“Snow Is Falling in Manhattan” – Purple Mountains

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It took me longer than it should have to get David Berman. Like a lot of people, I was exposed to Silver Jews mainly because Stephen Malkmus had been in the band, reducing it in my mind to a Pavement side project. In reality, Silver Jews predated Pavement and was the primary vehicle for Gen X’s best lyricist. But I was never one to put lyrics first, and so it was years before I properly heard lines like “All houses dream in blueprints / Our houses dream so hard / Outside, you can see my shoeprints / I’ve been dreaming in your yard” for what they were.

Berman released one self-titled album as Purple Mountains in 2019, ten years after ending Silver Jews. Berman committed suicide shortly before going on tour to promote Purple Mountains, and it’s hard not to hear the album as a note of intent. 

On opener “That’s Just the Way That I Feel,” Berman sings, “Well, a setback can be a setup / For a comeback if you don’t let up / But this kind of hurtin’ won’t heal / And the end of all wanting / Is all I’ve been wanting / And that’s just the way that I feel.” It’s a characteristically pithy and pained sentiment from an artist who’d long been on record about his treatment-resistant depression. 

This time though, the cloud that hangs over the first track envelops everything. The lead single is “All My Happiness Is Gone.” Other tracks: “Nights That Won’t Happen,” “Darkness and Cold.” On the innocuously named “Margaritas at the Mall,” Berman despairs, “How long can a world go on under such a subtle god?” before using the title image to describe the meaningless limbo in which humanity finds itself. The songs are more upbeat and witty than they sound, but it’s plain that Berman had crossed the line from being cynical to something more persistently tormented.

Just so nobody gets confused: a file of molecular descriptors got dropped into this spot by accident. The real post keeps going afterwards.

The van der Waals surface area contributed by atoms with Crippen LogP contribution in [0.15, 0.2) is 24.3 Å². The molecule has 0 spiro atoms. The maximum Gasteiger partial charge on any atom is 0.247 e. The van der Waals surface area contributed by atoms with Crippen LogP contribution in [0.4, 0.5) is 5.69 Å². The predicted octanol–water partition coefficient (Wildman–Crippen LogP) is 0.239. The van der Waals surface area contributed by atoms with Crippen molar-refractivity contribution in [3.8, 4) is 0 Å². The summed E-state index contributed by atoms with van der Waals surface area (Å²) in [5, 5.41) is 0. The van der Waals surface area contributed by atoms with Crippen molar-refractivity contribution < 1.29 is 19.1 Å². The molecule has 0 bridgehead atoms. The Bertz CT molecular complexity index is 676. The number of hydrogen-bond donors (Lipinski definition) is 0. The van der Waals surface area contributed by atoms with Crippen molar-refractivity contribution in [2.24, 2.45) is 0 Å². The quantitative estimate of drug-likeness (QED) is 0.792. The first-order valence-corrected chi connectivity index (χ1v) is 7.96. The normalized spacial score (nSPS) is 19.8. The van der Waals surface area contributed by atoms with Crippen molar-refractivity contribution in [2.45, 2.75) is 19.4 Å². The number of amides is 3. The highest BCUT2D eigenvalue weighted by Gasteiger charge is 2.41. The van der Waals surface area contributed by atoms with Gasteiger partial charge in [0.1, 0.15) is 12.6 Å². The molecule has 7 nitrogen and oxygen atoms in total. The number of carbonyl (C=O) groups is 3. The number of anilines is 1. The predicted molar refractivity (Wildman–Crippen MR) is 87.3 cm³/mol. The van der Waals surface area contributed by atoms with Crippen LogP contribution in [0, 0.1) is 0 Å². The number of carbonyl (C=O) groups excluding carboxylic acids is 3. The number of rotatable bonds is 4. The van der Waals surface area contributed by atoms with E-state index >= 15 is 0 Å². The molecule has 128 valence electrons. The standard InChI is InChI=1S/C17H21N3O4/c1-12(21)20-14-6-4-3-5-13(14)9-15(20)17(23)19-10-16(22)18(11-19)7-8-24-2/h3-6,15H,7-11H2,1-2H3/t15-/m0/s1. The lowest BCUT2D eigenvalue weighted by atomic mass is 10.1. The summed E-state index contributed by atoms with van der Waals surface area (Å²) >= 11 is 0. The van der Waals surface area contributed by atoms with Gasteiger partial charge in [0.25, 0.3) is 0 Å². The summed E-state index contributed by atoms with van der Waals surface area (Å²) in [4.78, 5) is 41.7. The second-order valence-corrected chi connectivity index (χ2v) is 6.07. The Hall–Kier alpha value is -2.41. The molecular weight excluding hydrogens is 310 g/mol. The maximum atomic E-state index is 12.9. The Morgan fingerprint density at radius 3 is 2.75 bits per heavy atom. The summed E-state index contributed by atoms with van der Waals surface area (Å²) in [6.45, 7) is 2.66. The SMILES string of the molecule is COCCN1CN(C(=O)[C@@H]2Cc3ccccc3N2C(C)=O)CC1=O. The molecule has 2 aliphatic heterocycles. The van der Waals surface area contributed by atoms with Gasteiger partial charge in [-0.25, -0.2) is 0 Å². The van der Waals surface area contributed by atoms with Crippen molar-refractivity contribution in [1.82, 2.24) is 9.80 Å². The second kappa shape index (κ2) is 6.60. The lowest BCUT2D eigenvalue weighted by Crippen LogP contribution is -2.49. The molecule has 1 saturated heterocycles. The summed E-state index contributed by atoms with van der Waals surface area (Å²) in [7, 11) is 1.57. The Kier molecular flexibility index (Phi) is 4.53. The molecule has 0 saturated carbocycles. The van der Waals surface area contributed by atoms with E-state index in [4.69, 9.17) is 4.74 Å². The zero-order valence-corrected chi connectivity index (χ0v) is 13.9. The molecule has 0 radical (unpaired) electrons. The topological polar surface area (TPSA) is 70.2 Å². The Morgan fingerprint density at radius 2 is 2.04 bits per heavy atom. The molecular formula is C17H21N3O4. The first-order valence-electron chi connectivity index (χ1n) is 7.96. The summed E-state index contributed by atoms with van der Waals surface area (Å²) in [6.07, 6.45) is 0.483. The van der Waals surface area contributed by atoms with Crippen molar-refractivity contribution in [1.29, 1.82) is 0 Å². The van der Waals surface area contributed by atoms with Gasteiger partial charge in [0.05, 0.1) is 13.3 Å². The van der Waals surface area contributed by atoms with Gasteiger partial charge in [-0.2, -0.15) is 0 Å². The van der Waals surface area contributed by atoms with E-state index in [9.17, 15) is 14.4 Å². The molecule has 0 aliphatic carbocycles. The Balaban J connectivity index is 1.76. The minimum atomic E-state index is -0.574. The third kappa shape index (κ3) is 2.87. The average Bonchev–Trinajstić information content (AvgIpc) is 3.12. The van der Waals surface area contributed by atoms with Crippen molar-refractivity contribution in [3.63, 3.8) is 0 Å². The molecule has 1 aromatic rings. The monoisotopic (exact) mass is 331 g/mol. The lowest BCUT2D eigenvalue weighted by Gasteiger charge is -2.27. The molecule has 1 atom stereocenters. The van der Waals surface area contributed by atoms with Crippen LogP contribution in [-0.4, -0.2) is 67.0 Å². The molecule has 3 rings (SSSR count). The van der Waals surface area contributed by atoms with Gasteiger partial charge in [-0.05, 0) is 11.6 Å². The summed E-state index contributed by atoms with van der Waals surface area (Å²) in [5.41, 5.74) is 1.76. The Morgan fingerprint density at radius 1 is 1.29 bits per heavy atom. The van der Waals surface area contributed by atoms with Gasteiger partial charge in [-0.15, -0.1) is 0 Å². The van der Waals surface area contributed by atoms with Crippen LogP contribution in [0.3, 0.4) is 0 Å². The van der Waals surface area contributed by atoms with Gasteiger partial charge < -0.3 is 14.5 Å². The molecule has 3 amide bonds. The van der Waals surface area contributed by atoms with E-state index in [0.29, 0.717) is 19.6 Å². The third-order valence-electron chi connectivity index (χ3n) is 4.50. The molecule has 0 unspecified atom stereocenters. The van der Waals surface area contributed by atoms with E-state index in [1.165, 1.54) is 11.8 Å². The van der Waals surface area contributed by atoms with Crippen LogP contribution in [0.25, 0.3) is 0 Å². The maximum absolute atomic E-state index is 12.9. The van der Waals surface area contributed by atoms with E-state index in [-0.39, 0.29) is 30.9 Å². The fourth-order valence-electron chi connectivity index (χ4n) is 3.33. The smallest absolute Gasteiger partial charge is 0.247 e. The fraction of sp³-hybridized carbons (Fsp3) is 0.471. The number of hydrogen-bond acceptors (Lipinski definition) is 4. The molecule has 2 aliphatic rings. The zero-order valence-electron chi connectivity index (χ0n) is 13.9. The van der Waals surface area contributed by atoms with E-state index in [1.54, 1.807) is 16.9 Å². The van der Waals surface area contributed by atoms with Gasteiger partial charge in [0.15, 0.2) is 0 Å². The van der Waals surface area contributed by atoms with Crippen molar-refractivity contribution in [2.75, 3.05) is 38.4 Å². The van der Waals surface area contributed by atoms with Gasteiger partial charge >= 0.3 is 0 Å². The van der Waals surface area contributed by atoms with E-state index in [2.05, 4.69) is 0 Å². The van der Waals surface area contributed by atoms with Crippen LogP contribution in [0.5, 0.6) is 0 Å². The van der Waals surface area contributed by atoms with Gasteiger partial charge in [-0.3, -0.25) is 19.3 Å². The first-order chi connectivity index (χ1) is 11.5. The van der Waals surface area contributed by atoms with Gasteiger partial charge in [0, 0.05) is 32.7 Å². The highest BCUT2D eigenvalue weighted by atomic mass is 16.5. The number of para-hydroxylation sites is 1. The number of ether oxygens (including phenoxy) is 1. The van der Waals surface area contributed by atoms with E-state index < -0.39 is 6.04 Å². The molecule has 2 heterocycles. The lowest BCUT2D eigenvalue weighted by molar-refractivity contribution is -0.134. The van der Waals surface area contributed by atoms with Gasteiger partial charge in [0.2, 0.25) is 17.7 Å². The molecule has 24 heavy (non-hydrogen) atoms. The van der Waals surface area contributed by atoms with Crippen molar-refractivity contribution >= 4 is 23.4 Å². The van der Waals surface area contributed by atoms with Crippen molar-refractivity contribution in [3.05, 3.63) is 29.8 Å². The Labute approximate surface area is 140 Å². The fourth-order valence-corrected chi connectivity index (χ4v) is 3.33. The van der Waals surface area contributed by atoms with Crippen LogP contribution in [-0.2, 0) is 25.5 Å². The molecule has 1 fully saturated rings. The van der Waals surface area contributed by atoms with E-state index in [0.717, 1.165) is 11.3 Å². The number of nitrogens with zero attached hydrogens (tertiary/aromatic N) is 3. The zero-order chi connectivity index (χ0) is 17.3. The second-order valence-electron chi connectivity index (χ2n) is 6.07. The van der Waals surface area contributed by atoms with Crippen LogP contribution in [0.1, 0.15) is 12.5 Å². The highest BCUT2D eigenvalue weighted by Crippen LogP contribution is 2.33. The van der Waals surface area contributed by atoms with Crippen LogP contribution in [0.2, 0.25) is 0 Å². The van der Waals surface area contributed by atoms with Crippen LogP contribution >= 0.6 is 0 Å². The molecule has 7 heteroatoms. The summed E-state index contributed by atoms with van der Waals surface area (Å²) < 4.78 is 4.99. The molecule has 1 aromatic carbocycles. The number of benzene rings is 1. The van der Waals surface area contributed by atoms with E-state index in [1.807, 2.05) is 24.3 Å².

The album’s moment of respite is “Snow Is Falling in Manhattan,” which seems at first to be a lovely, simple ode to winter in the city, and the act of taking people (and cats) indoors. But gradually a metaphor is revealed, one that’s now made more powerful in the author’s absence: “Songs build little rooms in time / And housed within the song’s design / Is the ghost the host has left behind / To greet and sweep the guest inside / Stoke the fire and sing his lines.” 

I can’t know if David Berman knew he was leaving when he wrote this, but he knew what he was leaving with us.